Douglas Isbell Headquarters, Washington, DC May 23, 1997 (Phone: 202/358-1753) Jane Platt Jet Propulsion Laboratory, Pasadena, CA (Phone: 818/354-5011) RELEASE: 97-110
In addition, recent plasma wave observations from Galileo show no evidence of a magnetic field or magnetosphere around Callisto, but do hint at the prospect of a tenuous atmosphere.
These peer-reviewed findings, reported in today's issue of Science magazine and the May 16 issue of Nature magazine, are based on data gathered during Galileo's Nov. 4, 1996, flyby of Callisto and its Europa encounters on Dec. 19, 1996, and Feb. 20, 1997.
"Before Galileo, we could only make educated guesses about the structure of the Jovian moons," said Dr. John Anderson, a planetary scientist at NASA's Jet Propulsion Laboratory (JPL), Pasadena, CA. "Now, with the help of the spacecraft, we can measure the gravitational fields of the satellites and determine their interior structure and density. We can determine how the matter is distributed inside."
While scientists use seismic waves to study Earth's interior, Galileo performs remote studies of Jupiter's moons by measuring small changes in the spacecraft's trajectory as it passes each body.
"These new results from the gravity data are very consistent with the idea of subsurface oceans on Europa," Anderson said. "We know that Europa has a very deep layer of water in some form, but we don't yet know whether that water is liquid or frozen."
In an article appearing in the May 23 edition of Science, Dr. Margaret Kivelson, principal investigator for Galileo's magnetometer, reports that during its December 1996 pass by Europa, the magnetometer detected what she described as "a substantial magnetic signature," and also found that Europa's north magnetic pole is pointed in an odd direction. Based on these observations, Kivelson, a professor at the University of California at Los Angeles, said Europa may have a magnetic field about one-quarter the strength of Ganymede's magnetic field. Although the magnetometer was malfunctioning during Galileo's Europa flyby in February 1997, Kivelson said the problem is corrected and the device is expected to return valuable data during its upcoming Europa flybys. The next Europa encounter is scheduled for November, with a series of flybys planned during a two-year Galileo extended mission.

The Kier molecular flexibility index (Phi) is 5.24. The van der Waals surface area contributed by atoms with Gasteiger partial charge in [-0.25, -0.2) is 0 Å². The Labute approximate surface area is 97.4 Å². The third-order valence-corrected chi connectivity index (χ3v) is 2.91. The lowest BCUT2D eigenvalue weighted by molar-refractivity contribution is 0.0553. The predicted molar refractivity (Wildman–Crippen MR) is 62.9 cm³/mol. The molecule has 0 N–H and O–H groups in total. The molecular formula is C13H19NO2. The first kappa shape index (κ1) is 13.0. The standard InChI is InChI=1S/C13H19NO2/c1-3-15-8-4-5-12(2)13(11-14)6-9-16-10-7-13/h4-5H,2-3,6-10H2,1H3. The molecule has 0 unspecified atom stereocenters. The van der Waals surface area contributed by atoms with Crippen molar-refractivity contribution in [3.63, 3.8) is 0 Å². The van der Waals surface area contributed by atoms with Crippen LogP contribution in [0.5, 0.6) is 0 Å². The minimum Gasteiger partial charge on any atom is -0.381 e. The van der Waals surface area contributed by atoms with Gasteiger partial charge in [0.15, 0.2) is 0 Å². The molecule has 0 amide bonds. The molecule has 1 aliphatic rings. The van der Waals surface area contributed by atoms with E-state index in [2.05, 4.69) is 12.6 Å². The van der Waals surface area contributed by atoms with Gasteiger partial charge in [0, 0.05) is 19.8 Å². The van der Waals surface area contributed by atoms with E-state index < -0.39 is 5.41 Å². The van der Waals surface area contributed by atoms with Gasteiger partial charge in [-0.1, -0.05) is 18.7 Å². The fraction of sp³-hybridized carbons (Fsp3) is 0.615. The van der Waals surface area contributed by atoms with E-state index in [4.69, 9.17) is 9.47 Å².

Galileo's findings on the Jovian moon Callisto revealed a much different structure than Europa. Scientists believe that because Callisto is the Galilean moon located farthest from Jupiter, it was never subjected to the same gravitational pull as the inner moons and, therefore, never experienced enough heating to form different layers.
"Callisto had a much more sedate, predictable and peaceful history than the other Galilean moons," Anderson explained, "and, therefore, it is a more typical solar system object." The findings indicate Callisto has no core, but instead has a homogeneous structure, with 60 percent of its ingredients being rock, including iron and iron sulfide, and 40 percent made of compressed ice.
Dr. Donald Gurnett, principal investigator for the Galileo spacecraft's plasma wave instrument, said the instrument displayed a very minor response from Callisto and, consequently, showed no evidence of a magnetic field or magnetosphere. The latest issue of Nature magazine contains these findings, as well as supportive data from magnetometer studies of Callisto, as reported by Dr. Krishan Khurana of UCLA.
However, Gurnett added, "There is some evidence of a plasma source on Callisto, which might indicate a very tenuous atmosphere." Gurnett is a professor at the University of Iowa at Iowa City.
The Galileo spacecraft was launched in October 1989 and entered orbit around Jupiter on Dec. 7, 1995. The Galileo mission is managed by JPL for NASA's Office of Space Science, Washington, DC.